Addison’s Disease and Symmetrical Lupoid Onychodystrophy in Bearded Collies Provide Common Ground for Identifying Susceptibility Loci Underlying Canine Autoimmune Disorders

Hypoadrenocorticism or Addison’s disease (AD) is a life-threatening condition that afflicts multiple dog breeds and results from autoimmune destruction of the adrenal glands. Similarly, another canine autoimmune condition that causes pain and suffering is Symmetrical Lupoid Onychodystrophy (SLO).

Both AD and SLO are postulated to be complexly inherited and preliminary data suggest a common set of susceptibility genes working in concert with additional genes that determine expression of either disease. For the study of AD and SLO the investigators will focus on the Bearded Collie breed due to its relatively high prevalence of both conditions and a genomic structure favorable for identifying variations in the DNA.

The investigators will scan the entire canine genome using genetic markers coupled with whole genome sequencing to identify chromosomal regions that harbor genetic changes contributing to disease manifestation. The disease risk conferred by each of these genetic variants, or quantitative trait loci (QTL), will then be calculated to develop a tool for selecting sires and dams early in life, thereby allowing breeders to choose mating pairs that will produce offspring with a low likelihood of developing AD and SLO.

Co-sponsored with the AKC Canine Health Foundation, Grant Number: 02488


Anita Oberbauer, PhD; University of California, Davis
Amount: $15,000

Genetic Analysis of Hypoandrenocorticism in Nova Scotia Duck Tolling Retrievers

Addison’s disease, also known as hypoadrenocorticism, is a deficiency of hormones that are produced by the adrenal glands and help regulate a dog’s metabolism, blood pressure, electrolyte balance and stress response. Though the disease is relatively uncommon in dogs, certain breeds—including Nova Scotia Duck Tolling Retrievers, Bearded Collies, Great Danes, Leonbergers, Portuguese Water Dogs, Standard Poodles and West Highland White Terriers—have a much higher risk than the general dog population.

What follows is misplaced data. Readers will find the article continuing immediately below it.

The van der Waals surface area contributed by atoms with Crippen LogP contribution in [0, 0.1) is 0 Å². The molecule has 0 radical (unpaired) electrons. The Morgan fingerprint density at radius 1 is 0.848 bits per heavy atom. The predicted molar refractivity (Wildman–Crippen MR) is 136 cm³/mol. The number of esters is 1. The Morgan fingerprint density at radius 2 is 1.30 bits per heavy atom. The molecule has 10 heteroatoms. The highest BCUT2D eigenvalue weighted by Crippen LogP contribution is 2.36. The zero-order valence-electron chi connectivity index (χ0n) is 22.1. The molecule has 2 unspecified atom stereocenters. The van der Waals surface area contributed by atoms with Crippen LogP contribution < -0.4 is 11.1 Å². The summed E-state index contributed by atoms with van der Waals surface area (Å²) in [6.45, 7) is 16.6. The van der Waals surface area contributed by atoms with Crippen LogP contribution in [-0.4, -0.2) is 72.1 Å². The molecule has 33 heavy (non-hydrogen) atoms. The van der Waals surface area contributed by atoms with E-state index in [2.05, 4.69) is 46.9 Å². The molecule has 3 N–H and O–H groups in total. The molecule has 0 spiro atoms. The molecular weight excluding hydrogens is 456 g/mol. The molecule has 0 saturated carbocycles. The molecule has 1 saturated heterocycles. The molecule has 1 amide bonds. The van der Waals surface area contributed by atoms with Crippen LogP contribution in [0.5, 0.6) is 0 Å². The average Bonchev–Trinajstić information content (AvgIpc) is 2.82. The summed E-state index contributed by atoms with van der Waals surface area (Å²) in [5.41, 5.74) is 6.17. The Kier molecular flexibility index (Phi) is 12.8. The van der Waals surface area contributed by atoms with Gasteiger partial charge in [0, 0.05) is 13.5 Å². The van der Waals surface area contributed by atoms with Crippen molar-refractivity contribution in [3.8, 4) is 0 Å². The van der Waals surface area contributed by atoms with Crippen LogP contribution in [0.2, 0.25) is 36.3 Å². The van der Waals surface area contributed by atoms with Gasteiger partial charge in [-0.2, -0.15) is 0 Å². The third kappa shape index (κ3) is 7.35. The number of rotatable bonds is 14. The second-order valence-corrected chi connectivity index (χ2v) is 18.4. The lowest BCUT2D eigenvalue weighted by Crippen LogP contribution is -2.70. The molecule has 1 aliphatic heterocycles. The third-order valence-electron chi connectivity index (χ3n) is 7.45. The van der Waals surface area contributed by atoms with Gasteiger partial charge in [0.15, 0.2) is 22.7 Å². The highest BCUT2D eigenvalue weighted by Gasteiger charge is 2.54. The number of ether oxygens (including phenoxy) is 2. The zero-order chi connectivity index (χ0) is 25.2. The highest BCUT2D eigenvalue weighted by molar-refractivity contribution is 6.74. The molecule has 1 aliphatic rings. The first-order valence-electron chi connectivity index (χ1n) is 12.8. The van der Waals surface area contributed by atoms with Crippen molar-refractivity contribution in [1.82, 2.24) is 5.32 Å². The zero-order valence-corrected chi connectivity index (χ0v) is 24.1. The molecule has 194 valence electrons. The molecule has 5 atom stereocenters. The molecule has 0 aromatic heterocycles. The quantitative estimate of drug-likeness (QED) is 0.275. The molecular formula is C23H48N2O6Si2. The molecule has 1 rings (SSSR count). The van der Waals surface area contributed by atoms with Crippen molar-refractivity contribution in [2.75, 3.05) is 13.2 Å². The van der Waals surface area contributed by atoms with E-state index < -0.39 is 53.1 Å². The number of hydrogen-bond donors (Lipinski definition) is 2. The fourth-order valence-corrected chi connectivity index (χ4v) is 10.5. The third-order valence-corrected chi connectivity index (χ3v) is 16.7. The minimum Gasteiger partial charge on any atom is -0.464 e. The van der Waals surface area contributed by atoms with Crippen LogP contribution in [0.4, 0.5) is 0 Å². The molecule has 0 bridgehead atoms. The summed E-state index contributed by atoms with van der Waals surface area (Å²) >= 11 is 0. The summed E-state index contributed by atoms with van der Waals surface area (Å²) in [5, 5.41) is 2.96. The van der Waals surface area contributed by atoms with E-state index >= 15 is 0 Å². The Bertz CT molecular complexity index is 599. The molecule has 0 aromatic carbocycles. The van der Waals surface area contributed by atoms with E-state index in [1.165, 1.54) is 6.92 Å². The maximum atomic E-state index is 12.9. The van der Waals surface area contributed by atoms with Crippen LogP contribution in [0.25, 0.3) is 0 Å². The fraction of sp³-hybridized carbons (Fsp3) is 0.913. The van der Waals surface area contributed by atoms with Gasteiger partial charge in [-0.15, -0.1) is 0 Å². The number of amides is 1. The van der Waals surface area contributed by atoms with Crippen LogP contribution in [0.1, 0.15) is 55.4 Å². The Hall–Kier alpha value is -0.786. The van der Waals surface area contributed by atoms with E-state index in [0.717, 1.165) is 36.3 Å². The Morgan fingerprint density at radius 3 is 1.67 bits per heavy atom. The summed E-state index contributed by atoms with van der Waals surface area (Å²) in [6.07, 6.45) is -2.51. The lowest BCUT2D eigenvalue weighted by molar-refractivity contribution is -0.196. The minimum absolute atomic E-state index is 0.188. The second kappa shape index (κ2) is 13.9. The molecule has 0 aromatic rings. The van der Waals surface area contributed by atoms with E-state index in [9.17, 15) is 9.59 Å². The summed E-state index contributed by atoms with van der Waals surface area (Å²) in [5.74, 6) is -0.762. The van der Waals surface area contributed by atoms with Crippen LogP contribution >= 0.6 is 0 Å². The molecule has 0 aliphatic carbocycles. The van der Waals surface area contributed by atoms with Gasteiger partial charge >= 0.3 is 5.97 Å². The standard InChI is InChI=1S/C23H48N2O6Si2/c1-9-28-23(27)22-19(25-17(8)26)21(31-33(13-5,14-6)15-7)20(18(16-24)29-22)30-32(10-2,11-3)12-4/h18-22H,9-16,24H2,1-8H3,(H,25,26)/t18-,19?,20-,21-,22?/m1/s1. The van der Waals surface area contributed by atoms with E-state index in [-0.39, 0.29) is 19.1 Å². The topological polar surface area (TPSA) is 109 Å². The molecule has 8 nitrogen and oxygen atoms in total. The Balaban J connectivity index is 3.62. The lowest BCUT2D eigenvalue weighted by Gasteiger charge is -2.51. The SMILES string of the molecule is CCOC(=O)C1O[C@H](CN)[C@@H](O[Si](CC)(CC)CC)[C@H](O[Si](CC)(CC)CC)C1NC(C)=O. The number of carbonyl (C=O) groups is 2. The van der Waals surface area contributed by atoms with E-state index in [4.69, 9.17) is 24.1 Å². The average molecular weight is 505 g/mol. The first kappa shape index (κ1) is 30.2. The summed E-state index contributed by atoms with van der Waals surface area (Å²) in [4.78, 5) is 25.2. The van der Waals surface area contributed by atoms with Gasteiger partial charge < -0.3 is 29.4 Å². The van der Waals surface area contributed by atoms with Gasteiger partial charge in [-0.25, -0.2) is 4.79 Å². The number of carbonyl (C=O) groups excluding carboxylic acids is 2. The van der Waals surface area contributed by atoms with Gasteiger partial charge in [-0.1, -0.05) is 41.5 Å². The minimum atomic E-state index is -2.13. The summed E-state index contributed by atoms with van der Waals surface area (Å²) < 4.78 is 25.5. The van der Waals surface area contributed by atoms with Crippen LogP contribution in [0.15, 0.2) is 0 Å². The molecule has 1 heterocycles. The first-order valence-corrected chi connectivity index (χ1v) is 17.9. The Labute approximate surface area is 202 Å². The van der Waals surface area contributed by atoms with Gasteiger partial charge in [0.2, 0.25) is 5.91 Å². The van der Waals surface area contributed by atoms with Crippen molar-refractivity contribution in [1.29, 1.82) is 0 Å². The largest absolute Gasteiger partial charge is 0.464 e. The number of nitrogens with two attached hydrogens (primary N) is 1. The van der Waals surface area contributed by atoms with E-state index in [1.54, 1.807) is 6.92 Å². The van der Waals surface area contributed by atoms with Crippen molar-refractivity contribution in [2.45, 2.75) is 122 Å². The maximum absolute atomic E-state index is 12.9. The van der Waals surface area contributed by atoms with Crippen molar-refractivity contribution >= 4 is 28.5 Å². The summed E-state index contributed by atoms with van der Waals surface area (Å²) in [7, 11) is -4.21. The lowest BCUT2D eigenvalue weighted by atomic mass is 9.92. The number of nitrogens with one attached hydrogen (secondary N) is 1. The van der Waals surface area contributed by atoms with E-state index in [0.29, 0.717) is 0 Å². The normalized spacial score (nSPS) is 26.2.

Researchers identified a region of the genome that is associated with the development of Addison’s disease in Nova Scotia duck tolling retrievers. Additionally, it appears that dogs that are homozygous (both chromosomes carrying the same genes) with respect to this region are at greater risk of developing Addison’s disease, even at a young age (under 2 years). Although additional genes are likely involved, this information is the first step toward understanding the genetics of this disease and developing a genetic test that will help eliminate Addison’s disease through informed breeding practices. This fellowship training grant also provided hands-on training for a veterinarian who is pursuing a research career.

Co-sponsored with the Morris Animal Foundation, Grant Number: D08CA-402


Angela M. Hughes, DVM
University of California at Davis

Comparison of 2 ACTH Stimulation Tests in Determining Adrenal Function in Critically Ill Dogs

Use of low-dose ACTH stimulation testing may be important in diagnosing mild degrees of adrenocortical insufficiency and a new syndrome, critical illness-related corticosteroid insufficiency (formerly known as relative adrenal insufficiency), which has been recognized in critically ill human and veterinary patients. Both 0.5 and 5 μg/kg doses of cosyntropin cause maximal adrenal stimulation with regard to serum cortisol concentrations in healthy dogs. The purpose of this study was to determine if low-dose ACTH stimulation testing was as accurate as standard-dose ACTH stimulation testing in determining adrenal function in critically ill dogs.


Cosyntropin administered at a dose of 0.5 μg/kg IV appears to be at least as accurate as the administration of 5 μg/kg cosyntropin in determining adrenal function in critically ill dogs. In fact, the low-dose ACTH stimulation test may be more sensitive in detecting mild degrees of adrenal insufficiency in ill dogs.

Co-sponsored with the Morris Animal Foundation, Grant Number: D06CA-050


Dr. Linda G. Martin, DVM, MS, DACVECC
Washington State University